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Home  >  Rendez Vous Minganie  >  The Minganie  >  Attractions in western Minganie
Attractions in western Minganie
The western portion of the Minganie region thoroughly completes the notion that the region is “generous by nature.” Read along to unearth some of the attractions that define this part of our vast region.

Cetacean Study Centre, SRIM

© Marc Loiselle, ACSL

Mingan island cetacean study centre

This non-profit research organization, founded in 1979 by Richard Sears and located at Longue-Pointe-de-Mingan, is dedicated to the ecological study of marine mammals. The centre offers visitors the chance to see lifesize sculptures of marine mammals, and to ask biologists onsite about these giant creatures. The centre also offers the public the opportunity to take part in research sessions on the gulf.

Really get to know these giants of the water world!

Exhibition "From the island to the sea", Longue-Pointe-de-Mingan

© Jacques Gélineau, Parcs Canada

parks CANADA welcome centre

While in Longue-Pointe-de-Mingan, stop over at the Parks Canada welcome centre. The attendants always look forward to informing visitors on the activities and services available across the territory of the Mingan Archipelago National Park Reserve. This will enable you to better plan your stay in the region and tailor it along the things you want to do to make it a memorable experience.
Seize the opportunity to see “Islands in the sea,” a new exhibit on the Mingan Archipelago’s “treasures” and the marine environment surrounding the region’s islands.

Enjoy your voyage to the “Islands in the sea!”

Ekuanitshit Chuch, Mingan

© Marc Loiselle, ACSL

Mingan church

Step inside this church, and everything about the lifestyle and culture of Mingan’s Innu people will be revealed to you. Mingan translates into “Ekuanitshit” in Montagnais, which means “take care of the place where you live.”

You will no doubt fall under the spell of this community’s charming little church awash in Innu art.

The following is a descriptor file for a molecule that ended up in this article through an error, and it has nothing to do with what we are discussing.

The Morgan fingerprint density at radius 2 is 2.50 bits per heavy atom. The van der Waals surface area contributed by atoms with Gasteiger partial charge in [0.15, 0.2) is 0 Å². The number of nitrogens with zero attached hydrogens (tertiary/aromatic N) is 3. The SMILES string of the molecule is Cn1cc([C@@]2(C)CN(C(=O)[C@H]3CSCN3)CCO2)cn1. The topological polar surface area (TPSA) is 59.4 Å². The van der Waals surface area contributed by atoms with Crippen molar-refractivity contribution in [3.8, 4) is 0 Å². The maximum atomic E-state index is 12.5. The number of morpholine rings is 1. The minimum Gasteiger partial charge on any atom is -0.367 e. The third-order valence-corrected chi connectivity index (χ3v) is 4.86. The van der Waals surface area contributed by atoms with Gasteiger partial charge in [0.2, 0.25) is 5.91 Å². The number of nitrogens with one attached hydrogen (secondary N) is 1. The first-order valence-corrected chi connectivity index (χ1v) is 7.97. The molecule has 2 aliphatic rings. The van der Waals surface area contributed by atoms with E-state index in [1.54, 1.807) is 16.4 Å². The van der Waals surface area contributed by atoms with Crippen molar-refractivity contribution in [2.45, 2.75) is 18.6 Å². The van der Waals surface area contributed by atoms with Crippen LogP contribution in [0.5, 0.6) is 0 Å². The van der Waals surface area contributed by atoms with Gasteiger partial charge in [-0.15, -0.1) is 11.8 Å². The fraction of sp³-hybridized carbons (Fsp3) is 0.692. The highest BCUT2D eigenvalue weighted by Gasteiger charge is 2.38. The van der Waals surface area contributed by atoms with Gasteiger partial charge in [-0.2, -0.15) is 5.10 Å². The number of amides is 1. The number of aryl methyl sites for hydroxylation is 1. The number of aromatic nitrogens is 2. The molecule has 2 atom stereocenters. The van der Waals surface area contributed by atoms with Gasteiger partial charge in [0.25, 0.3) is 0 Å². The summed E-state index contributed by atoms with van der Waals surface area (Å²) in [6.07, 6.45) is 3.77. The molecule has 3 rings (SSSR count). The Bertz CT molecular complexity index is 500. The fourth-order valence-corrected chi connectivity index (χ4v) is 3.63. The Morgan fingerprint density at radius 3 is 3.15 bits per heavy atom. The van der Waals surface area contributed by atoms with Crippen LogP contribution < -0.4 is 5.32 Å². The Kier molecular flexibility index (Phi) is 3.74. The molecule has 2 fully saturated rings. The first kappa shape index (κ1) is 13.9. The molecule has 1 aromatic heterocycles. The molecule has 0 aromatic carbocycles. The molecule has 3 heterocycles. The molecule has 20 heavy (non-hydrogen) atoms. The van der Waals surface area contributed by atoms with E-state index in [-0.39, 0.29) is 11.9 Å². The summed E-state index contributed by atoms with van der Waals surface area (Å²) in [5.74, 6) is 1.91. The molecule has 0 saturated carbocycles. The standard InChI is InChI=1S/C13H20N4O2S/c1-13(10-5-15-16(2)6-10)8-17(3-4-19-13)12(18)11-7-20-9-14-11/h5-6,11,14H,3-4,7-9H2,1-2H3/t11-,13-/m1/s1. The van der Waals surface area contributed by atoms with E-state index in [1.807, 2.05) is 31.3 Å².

Immerse yourself in Innu culture!

Rivière-au-Tonnerre' church

© Marc Loiselle, ACSL

Rivière-au-Tonnerre church

The church in Rivière-au-Tonnerre is an impressive century-old wooden church restored in the 1970s. You will be wowed by the craftsmanship of the townspeople, who sculpted the arches, columns and other decorative elements with their pocketknives.

Come assemble in this magnificent place of worship!

Chicoutai House (cloudberry)

© Charlotte Cormier

maison de la chicoutai

While in Rivière-au-Tonnerre, take the time to stop at “Maison de la Chicoutai.” This award-winning establishment is a must-visit on Québec’s taste trail, “La route des saveurs.”

The establishment promotes the fruit for which the region is known, the cloudberry, and its myriad applications. Discover the countless faces of this marshland fruit that primarily grows in nordic countries.

Come taste our local berries!

Manitou fall

© Stéphanie Élias

MANITOU waterfalls

Some 35 km west of Rivière-au-Tonnerre, you’ll find a spectacular 35 m waterfall at the end of the interpretive hiking trail. A tourist information centre and a picnic area make it an ideal rest spot at the doorstep of the Minganie region.

A stopover worth stopping for!

Waterfalls of the Rivière au Tonnerre

© Charlotte Cormier


A groomed trail leads you to a lookout at the first waterfall providing a magnificent view of the nearby town. Adventurers can continue hiking just a few kilometres more to reach the next waterfall, which drops an impressive 33 m. This waterfall is probably the source of the thundering sounds that inspired the river’s name.

A hike that will lead to a magnificent discovery!

Hydroelectric power plant, Magpie

© Charlotte Cormier


It is the site of a new 40-megawatt mini hydroelectric power plant, located near Route 138, that replaced the old 2-megawatt plant built in 1958.

A magnificent groomed hiking trail just west of the river leads to a lookout and picnic area overlooking the mini power plant, a tribute to Québec ingenuity. The hike provides visitors with the opportunity to observe some of the region’s resources and to enrich their knowledge of the area by browsing the informative panels stationed along the trail.

At Magpie, the current passes ! ...
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